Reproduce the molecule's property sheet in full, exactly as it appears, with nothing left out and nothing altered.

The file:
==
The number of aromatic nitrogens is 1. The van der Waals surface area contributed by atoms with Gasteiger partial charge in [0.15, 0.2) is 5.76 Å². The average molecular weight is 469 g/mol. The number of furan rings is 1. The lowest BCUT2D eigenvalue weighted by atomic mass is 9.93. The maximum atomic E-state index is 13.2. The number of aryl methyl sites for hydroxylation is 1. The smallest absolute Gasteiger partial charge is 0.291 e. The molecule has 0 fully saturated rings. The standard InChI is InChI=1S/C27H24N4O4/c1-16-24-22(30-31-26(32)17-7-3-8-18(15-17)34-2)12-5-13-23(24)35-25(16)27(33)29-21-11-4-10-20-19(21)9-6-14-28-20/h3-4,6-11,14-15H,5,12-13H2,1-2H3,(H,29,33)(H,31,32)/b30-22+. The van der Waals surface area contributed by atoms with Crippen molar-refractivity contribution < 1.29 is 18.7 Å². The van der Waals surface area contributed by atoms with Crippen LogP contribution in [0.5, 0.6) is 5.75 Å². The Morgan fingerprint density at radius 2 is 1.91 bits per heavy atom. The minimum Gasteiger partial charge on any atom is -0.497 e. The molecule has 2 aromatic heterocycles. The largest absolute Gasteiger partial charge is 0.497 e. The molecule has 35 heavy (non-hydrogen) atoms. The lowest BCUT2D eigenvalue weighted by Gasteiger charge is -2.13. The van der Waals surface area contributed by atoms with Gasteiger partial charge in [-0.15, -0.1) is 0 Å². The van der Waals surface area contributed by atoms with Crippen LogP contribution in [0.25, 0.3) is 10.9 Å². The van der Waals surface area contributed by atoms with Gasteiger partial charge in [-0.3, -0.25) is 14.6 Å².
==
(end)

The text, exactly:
The number of aromatic nitrogens is 1. The van der Waals surface area contributed by atoms with Gasteiger partial charge in [0.15, 0.2) is 5.76 Å². The average molecular weight is 469 g/mol. The number of furan rings is 1. The lowest BCUT2D eigenvalue weighted by atomic mass is 9.93. The maximum atomic E-state index is 13.2. The number of aryl methyl sites for hydroxylation is 1. The smallest absolute Gasteiger partial charge is 0.291 e. The molecule has 0 fully saturated rings. The standard InChI is InChI=1S/C27H24N4O4/c1-16-24-22(30-31-26(32)17-7-3-8-18(15-17)34-2)12-5-13-23(24)35-25(16)27(33)29-21-11-4-10-20-19(21)9-6-14-28-20/h3-4,6-11,14-15H,5,12-13H2,1-2H3,(H,29,33)(H,31,32)/b30-22+. The van der Waals surface area contributed by atoms with Crippen molar-refractivity contribution < 1.29 is 18.7 Å². The van der Waals surface area contributed by atoms with Crippen LogP contribution in [0.5, 0.6) is 5.75 Å². The Morgan fingerprint density at radius 2 is 1.91 bits per heavy atom. The minimum Gasteiger partial charge on any atom is -0.497 e. The molecule has 2 aromatic heterocycles. The largest absolute Gasteiger partial charge is 0.497 e. The molecule has 35 heavy (non-hydrogen) atoms. The lowest BCUT2D eigenvalue weighted by Gasteiger charge is -2.13. The van der Waals surface area contributed by atoms with Gasteiger partial charge in [-0.15, -0.1) is 0 Å². The van der Waals surface area contributed by atoms with Crippen LogP contribution in [0.25, 0.3) is 10.9 Å². The van der Waals surface area contributed by atoms with Gasteiger partial charge in [-0.3, -0.25) is 14.6 Å².